That being said, I urge people to continue buying the floppies. Sales will have to stay high enough to warrant a collection.

Jim: Are you selling your original art or are you doing everything on the computer and therefore there is no original art? What is you process in creating the art?

Brahm: There are originals, but I haven’t been selling them yet. The early issues are in storage right now so it’s not very convenient, but I will eventually.

As far as my process goes, after the thumbnails are worked out, I start drawing the pages just slightly bigger than print size. I sketch with the non-photo blue pencils and then tighten the drawings with a regular pencil. When they’re done I blow them up to the typical comic original size (about 10” x 15”) and then ink them on a light-box. I use the classic #2 Windsor Newton series 7 brush to ink and felt-tip disposable pens for boarders and detail stuff. For the words I use a comic font, but I print out the words and paste them onto the actual originals. I feel like it makes the words look less computery. I also like that the originals actually have the words on them and can be read.

Then I scan the pages and put the gray-tones on in Photoshop.

Jim: Do you have any other comic projects in the works?

Brahm: One of my side jobs is working on a comic adaptation of a movie called “I Sell the Dead!” and as you might have guessed, it’s about grave robbers. It’s directed by Glenn McQuaid and stars Dominic Monaghan (Lost, Lord of the Rings), Ron Perlman (Hellboy, City of Lost Children) and Angus Scrimm (Phantasm). It’s a fun movie that’s as influenced by the EC horror comics of the 50’s as by the Hammer horror movies of the 70’s. The comic will be a 48 page one-shot and will most likely be in color. It’s uncertain when the comic will be coming out but it will coincide with the release of the film, which is currently making the rounds on the festival circuit.

Jim: Would you ever work for the big two? If yes, name one or two characters you would like to work on.

Brahm: I would in a limited way, like a one-shot or an anthology like Batman: Black and White, but I wouldn’t want to get into the monthly grind.

I was a big X-men fan, but they’ve been through so many changes that these days I don’t recognize anyone on the team. Wolverine was always a favorite of mine, so a solo Wolverine story would be fun. Miller’s Daredevil was a big influence and I love the Film Noir-like style, so that would be fun too. Batman and Spiderman are just fun to draw, so that could work too.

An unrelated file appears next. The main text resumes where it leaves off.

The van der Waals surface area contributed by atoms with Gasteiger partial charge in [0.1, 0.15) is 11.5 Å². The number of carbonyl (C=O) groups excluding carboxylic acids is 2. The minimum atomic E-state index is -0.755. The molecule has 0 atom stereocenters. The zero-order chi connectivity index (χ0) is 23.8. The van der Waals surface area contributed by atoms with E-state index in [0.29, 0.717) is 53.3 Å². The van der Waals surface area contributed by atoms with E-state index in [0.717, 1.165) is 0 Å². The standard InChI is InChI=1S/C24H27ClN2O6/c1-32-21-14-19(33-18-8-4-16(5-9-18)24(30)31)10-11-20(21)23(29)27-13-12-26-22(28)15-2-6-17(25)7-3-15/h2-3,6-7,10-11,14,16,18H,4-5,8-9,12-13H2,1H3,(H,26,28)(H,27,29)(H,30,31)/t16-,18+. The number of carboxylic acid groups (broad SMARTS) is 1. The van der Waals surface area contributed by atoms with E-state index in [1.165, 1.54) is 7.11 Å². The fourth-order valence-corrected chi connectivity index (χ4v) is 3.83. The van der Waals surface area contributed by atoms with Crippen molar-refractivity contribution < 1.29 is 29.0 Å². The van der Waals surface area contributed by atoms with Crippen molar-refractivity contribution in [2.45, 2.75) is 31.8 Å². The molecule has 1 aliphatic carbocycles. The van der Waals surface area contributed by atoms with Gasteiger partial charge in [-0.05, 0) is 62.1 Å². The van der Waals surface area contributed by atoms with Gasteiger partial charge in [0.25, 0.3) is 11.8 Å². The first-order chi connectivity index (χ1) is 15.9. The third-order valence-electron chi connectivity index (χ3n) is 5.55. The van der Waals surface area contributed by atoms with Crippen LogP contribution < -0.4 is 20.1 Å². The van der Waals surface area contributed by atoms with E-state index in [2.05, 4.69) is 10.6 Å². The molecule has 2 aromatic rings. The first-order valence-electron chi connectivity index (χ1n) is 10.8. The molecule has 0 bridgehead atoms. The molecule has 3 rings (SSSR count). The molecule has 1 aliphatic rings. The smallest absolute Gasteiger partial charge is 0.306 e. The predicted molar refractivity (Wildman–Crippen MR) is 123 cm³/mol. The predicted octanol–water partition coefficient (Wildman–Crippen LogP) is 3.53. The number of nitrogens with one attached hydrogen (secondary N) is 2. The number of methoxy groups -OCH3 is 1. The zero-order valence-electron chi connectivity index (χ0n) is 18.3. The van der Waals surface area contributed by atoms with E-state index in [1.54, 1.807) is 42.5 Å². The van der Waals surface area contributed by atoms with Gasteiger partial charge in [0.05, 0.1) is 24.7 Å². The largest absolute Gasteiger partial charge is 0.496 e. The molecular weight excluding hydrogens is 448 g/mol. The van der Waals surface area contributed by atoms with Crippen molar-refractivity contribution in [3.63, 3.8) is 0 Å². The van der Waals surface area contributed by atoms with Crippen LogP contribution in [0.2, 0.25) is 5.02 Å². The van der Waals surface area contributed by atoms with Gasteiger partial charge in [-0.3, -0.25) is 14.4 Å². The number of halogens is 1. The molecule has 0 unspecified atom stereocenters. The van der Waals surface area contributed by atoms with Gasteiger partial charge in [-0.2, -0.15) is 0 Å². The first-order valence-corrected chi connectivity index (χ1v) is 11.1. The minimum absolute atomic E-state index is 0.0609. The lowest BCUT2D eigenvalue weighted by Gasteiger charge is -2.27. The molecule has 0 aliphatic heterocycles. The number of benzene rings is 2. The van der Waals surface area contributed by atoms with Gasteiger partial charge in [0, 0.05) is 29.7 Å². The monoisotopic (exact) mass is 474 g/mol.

I was so into superheroes at one point in my life that it would be fun to do anything related to that genre at least once.

Jim: Is there anyway you could work Beppo the Super Monkey into this book?

Brahm: I don’t think Beppo’s gonna make it into GUERILLAS with out a lawsuit of some kind.

I know my chimps can’t fly, but they’re as super as the technology of the 60’s would allow… Plus they got machineguns… and that never hurts.

Jim: What is the one thing you would want readers to take away from this series?

Brahm: Personally, I’d like them to think that I was a quality cartoonist and someone to watch for in the future.

As far as GUERILLAS the comic, I want the readers to be entertained first. But in doing so, I also want to build a story that has many different layers and works on different levels. I think that each reader will bring their own experience to GUERILLAS and each will get something different in return.

But it’s a comic… I always want it to remain fun first.

Jim: What is been the hardest thing about trying to market your book?

Brahm: I think the biggest thing is that I’m an unknown in the industry. Readers are always more likely to support someone whose work they are familiar with. But there’s not a lot I can do there. You gotta start somewhere.

I also think the fact that it’s not in color turns some readers off. But I’ve also heard from a lot of readers that think the gray adds to the grittiness of the title.

And lastly, I think the price at $5.99 has turned some people off. But it is a 56-page book and starting with the 4th issue it’ll be going quarterly. So $6 isn’t a huge investment to ask for every three months.